Into and Out of Thin Air: The Democratic Base
Across the great, seemingly insurmountable divide, things are no better.
Four years ago Barack Obama received the most votes for a presidential candidate in American history and he did it with relative ease. In the Hispanic communities he promised sweeping reform to immigration legislation that had been trampled on by the Republican machine. In predominantly black urban centers, he pledged greater social and economic programs to increase employment opportunities, reduce taxes and provide better services, to all around relieve the burden. And for the youth, he simply tuned into their demographic, becoming what would later be called the first ‘Facebook’ president. He spoke of high ideals, and he spoke well; he captured the imagination of millions who had either lost faith in or had never known their political system and built a base out of thin air.
Voter turnout that year was the highest it’s been in 40 years. African-American voter turnout jumped two percentage points, with 95 per cent voting Democrat. 66 per cent of Hispanic voters turned out to support Obama—the best ever return for a Democratic candidate—and 71 per cent of first-time voters sided with the American Left.
But four years later he has accomplished little on these fronts. Immigration reform has yet to materialize into anything more than that once-pledged promise with no comprehensive bill in sight. Unemployment among African-Americans hovered for a long time at 25-year high, hitting heights of 16.7 per cent and twice the national average, and losses in the House have forced Obama to compromise on a repeal of Bush Era tax cuts that lay a heavy financial burden on lower-income Americans while barely skimming the pockets of the wealthy. Promises made couldn’t be delivered fast enough under the weight of a slow-moving and at times stalled Democracy; between economic crisis, two foreign wars and a rash of political infighting his fragile base corroded, disillusioned or bored by what they perceived as inactivity and at times backwards mobility.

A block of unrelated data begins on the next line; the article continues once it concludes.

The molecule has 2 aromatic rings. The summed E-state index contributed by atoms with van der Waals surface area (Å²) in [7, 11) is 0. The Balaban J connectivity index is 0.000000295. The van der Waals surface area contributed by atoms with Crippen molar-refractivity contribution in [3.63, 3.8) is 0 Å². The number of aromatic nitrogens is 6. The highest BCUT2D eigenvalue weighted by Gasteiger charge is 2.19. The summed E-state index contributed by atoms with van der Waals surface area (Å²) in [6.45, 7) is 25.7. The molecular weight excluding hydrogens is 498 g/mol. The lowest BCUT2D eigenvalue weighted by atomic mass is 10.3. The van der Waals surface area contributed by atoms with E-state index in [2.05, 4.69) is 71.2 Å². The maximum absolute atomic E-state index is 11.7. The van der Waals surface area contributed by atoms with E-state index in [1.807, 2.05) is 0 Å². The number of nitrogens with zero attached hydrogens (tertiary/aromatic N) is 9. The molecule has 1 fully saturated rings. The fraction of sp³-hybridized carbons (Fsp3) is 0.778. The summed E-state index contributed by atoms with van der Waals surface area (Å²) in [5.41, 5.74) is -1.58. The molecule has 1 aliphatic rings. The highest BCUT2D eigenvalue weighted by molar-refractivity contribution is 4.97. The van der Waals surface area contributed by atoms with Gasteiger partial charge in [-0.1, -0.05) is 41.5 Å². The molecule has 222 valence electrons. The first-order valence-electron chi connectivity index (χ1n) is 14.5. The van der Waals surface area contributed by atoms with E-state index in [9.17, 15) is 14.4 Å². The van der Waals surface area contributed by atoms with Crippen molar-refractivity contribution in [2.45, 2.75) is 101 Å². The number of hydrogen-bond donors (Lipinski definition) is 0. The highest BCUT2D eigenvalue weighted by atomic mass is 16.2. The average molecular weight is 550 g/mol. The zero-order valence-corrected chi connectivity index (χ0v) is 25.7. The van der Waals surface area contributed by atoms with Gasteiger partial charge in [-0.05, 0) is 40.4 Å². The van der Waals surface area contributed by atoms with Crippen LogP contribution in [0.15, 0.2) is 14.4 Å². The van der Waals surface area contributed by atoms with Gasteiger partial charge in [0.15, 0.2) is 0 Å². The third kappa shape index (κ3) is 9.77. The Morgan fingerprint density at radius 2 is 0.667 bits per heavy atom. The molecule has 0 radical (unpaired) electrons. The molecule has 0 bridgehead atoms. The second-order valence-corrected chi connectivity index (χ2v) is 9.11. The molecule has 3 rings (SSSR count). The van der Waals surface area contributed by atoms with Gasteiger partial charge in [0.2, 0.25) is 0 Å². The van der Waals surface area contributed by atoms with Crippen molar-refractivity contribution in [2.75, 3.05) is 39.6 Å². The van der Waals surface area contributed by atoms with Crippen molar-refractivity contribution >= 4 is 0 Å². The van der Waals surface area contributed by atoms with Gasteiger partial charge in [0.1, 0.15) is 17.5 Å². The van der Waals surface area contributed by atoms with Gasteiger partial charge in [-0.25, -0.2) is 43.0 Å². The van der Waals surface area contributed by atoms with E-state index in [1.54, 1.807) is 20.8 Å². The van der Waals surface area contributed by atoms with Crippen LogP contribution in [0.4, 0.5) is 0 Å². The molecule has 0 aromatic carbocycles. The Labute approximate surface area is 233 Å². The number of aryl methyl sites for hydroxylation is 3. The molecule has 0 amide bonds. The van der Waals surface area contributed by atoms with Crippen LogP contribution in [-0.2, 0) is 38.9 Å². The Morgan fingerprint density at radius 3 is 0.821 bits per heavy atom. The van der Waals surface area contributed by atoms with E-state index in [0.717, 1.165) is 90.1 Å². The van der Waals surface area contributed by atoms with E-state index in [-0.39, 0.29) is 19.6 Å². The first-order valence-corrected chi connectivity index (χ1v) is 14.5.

Maybe politics didn’t agree with them. Maybe they didn’t understand or maybe they held to tightly to the promise of Hope and Change. Whatever it was, they stayed home in 2010; Obama lost the midterm referendum along with 63 seats in the house, six seats in the senate and the base he had built out of thin air vanished back into it.
The Fight For Middle America
With both bases in relative disrepair, 2012 becomes a fight for America’s independents, the middle ground that holds no allegiance and on which neither side holds an edge. This election will be won and lost in places like Ohio, Indiana, Florida and North Carolina, the swing states, past, present and future.
For Obama it’s an uphill battle; he spent much of 2008 campaigning on Hope and Change in America’s battlegrounds and beat John McCain by an average of only 1.9 per cent. A second time around, loose rhetoric might be a hard sell after four years of doom and gloom and pitted against a more moderate candidate, the votes could fall against him.
But that more moderate candidate, let’s call him Mitt Romney, has problems of his own. Assuming it is Romney, he has spent the past ten months as part of the traveling circus, tangled in the twenty different Republican lines born of their base and has set no clear agenda. Mitt Romney the man has the resume and pedigree of a president, but Mitt Romney the candidate is a mystery so slung by mud thrown by his own party that it will be difficult for any undecided voter to like him let alone discern what his candidacy is all about.
Indeed there is work to be done from both ends. What both parties lack is landslide-like support but what the Republican Party lacks is more deep seated than that. They did themselves a disservice when they favored infighting over forward thinking; not only have they missed an opportunity to seize upon Obama’s wandering political base and subpar approval rating (below 50 per cent and falling among independents) but they have decimated the party from within, leaving no prospects, clarity or cohesion for the future. Mitt Romney represents one of the last moderate and maybe electable Republicans we might see on a national stage for a while; a win and the crowning of a definitive leader might be enough to bring this tea party back from the brink but to do so he will have to reboot his campaign on his terms. To win the swing states, the middle ground, Romney will have to run more than an “Anyone But Obama’ campaign. Obama will have to offer more than just words to do the same.